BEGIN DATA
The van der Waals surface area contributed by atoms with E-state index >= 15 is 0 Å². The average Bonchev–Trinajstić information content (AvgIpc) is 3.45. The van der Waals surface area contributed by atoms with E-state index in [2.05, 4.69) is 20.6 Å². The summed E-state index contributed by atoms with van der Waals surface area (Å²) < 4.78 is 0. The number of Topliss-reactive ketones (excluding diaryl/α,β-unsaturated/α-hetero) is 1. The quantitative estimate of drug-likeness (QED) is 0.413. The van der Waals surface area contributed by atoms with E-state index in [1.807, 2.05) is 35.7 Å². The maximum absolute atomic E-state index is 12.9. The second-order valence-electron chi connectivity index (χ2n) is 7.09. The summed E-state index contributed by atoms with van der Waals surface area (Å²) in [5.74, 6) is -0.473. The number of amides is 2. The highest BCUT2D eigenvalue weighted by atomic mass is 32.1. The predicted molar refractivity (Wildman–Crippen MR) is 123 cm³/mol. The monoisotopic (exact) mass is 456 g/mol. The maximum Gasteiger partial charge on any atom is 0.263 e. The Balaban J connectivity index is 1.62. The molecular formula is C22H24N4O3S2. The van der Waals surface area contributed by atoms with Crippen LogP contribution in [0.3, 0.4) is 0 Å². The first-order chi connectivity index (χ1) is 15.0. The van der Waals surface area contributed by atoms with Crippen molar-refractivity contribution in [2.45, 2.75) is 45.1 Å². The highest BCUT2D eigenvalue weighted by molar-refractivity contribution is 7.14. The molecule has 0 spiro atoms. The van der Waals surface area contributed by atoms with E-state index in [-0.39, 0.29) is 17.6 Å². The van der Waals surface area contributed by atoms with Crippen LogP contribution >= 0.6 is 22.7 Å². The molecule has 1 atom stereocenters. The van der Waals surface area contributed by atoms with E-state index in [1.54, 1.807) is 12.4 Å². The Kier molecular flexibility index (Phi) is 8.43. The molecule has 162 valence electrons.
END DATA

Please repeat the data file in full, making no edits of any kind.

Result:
The van der Waals surface area contributed by atoms with E-state index >= 15 is 0 Å². The average Bonchev–Trinajstić information content (AvgIpc) is 3.45. The van der Waals surface area contributed by atoms with E-state index in [2.05, 4.69) is 20.6 Å². The summed E-state index contributed by atoms with van der Waals surface area (Å²) < 4.78 is 0. The number of Topliss-reactive ketones (excluding diaryl/α,β-unsaturated/α-hetero) is 1. The quantitative estimate of drug-likeness (QED) is 0.413. The van der Waals surface area contributed by atoms with E-state index in [1.807, 2.05) is 35.7 Å². The maximum absolute atomic E-state index is 12.9. The second-order valence-electron chi connectivity index (χ2n) is 7.09. The summed E-state index contributed by atoms with van der Waals surface area (Å²) in [5.74, 6) is -0.473. The number of amides is 2. The highest BCUT2D eigenvalue weighted by atomic mass is 32.1. The predicted molar refractivity (Wildman–Crippen MR) is 123 cm³/mol. The monoisotopic (exact) mass is 456 g/mol. The maximum Gasteiger partial charge on any atom is 0.263 e. The Balaban J connectivity index is 1.62. The molecular formula is C22H24N4O3S2. The van der Waals surface area contributed by atoms with Crippen LogP contribution in [0.3, 0.4) is 0 Å². The first-order chi connectivity index (χ1) is 15.0. The van der Waals surface area contributed by atoms with Crippen molar-refractivity contribution in [2.45, 2.75) is 45.1 Å². The highest BCUT2D eigenvalue weighted by molar-refractivity contribution is 7.14. The molecule has 0 spiro atoms. The van der Waals surface area contributed by atoms with E-state index in [-0.39, 0.29) is 17.6 Å². The van der Waals surface area contributed by atoms with Crippen LogP contribution >= 0.6 is 22.7 Å². The molecule has 1 atom stereocenters. The van der Waals surface area contributed by atoms with E-state index in [1.54, 1.807) is 12.4 Å². The Kier molecular flexibility index (Phi) is 8.43. The molecule has 162 valence electrons.